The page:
AHCA Chief Looks To Bolster Health Information Exchange
Saying the state needs to be able to help consumers and providers in the same fashion as ride-sharing service Uber, a top health official said Thursday that Florida needs to overhaul the way it collects health-care data.
Former Gov. Rick Scott pushed to force health maintenance organizations and insurers to turn over claims data. But Agency for Health Care Administration Secretary Mary Mayhew told members of a state advisory council Thursday she wants their insight on ways the state can move ahead with getting real-time information to everyone involved in using or paying for health care.
“What is the future? What do the next 12 months look like? What do the next three years look like?” Mayhew said.
Mayhew, who was appointed secretary in January by Gov. Ron DeSantis, told members of the State Consumer Health Information and Policy Advisory Council that she wants “ to support rapid-cycle improvement” so that data can be turned over to health care providers and insurance companies in a way that is “actionable” and is as easy to use as an Uber app.
“That streamline approach that is easy to navigate and understand,” she said, referring to the ride service. “I know when the car is supposed to be here. And so, how do we create a similar bar for ourselves?”
Florida does not have a robust statewide health-information exchange, despite efforts initially made 15 years ago by former Gov. Jeb Bush. The Florida Health Information Exchange offers a subscription service that provides participating managed-care plans with notices when their patients have emergency-room visits, hospital admissions and discharges. Health plans provide the information to primary-care providers and patient care teams of their members.
While Mayhew said the notification system has offered incredible value, she said it is “not a comprehensive approach.”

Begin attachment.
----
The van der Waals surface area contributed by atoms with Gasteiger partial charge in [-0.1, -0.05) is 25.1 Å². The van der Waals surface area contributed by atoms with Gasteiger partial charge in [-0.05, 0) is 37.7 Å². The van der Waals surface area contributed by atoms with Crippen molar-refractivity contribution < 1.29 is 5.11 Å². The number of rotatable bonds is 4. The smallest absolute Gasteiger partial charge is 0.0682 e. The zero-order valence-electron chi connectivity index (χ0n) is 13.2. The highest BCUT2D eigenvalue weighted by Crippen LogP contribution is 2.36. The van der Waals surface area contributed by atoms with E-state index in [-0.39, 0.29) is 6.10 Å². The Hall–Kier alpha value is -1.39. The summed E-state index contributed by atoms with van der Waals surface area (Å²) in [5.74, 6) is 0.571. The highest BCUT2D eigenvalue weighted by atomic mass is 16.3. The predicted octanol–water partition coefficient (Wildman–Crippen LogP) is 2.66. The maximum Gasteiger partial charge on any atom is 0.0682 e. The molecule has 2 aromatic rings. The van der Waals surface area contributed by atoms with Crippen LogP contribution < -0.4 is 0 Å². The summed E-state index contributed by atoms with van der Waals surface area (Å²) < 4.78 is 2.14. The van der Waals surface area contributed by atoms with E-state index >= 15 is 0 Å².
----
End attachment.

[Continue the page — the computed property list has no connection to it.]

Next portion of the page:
Scott, who is now a U.S. senator, did not make the real-time exchange of health information a priority during his eight-year tenure.
After a bruising battle with Florida hospitals in 2015 over a proposal to expand Medicaid eligibility, Scott turned his focus to amounts charged by hospitals. He created the “Commission on Healthcare and Hospital Funding” in 2015 and successfully lobbied the Legislature the following year to pass a bill that authorized the creation of an all-claims payer database.
But the facility-specific claims reimbursement information that Scott promised still isn’t available. Mayhew, however, told The News Service of Florida, that all Florida insurance companies have submitted the claims data and the website, with facility-specific information, will be “live by the end of October.”
Mayhew conceded that the data hasn’t helped lower health-care costs.
“That doesn’t suggest in any way that we should detract from our efforts to promote transparency and the availability of great information,” she said. “But what is it that people expect today in the palm of their hand?”